THE UK Home Office has ignored for the second time a call from the Information Commissioner’s Office (ICO) to respond to The National’s request for it to review its refusal to answer a freedom of information (FOI) request.
In a case that has been dragging on since March, we wanted to know how many asylum seekers had been deported from the UK after removal orders were issued through “human error”, as happened in Isabella Katjiparatijivi’s case.
The Namibian had been wrongly held at Dungavel awaiting removal, despite the Home Office claiming that no removal instruction had been issued. It later confirmed that the order had been issued and blamed “human error”.
The issue had far-reaching implications and Immigration Minister Caroline Nokes, told the SNP’s Chris Stevens, Katjiparatijivi’s MP, that an internal review had been launched after the error came to light.
She said: “Revised guidance and training is being provided to all officers who authorise the serving of removal directions”.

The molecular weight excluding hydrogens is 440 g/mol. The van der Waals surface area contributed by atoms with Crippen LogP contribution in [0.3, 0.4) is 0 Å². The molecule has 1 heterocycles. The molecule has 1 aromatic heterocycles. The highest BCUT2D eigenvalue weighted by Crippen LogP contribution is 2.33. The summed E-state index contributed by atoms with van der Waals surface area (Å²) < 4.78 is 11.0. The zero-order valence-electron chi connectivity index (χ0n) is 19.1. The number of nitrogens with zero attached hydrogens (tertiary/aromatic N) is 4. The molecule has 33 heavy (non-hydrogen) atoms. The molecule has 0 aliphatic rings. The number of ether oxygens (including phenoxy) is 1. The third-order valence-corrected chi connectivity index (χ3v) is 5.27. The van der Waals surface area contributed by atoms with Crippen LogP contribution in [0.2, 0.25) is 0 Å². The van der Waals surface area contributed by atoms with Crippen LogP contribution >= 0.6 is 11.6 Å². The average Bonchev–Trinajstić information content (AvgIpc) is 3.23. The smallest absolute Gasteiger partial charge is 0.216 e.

Our original FOI request was refused when the Home Office said it would cost more than the £600 cost limit.
However we disputed its claim that its systems “cannot identify cases where there has been alleged ‘human error’”, and asked for an internal review.
When we received no response, we contacted the ICO, which wrote to the Home Office giving officials 10 days to respond, adding: “Internal reviews are referred to in the section 45 Code of Practice, and significant or repeated unreasonable delays in dealing with internal reviews will be monitored by the enforcement team. In some instances regulatory action may be necessary.”
That was in the middle of June, but by the beginning of this month we had still heard nothing from the Home Office.
We wrote to the ICO yesterday, and await with interest whether or not enforcement action will be taken against the Home Office.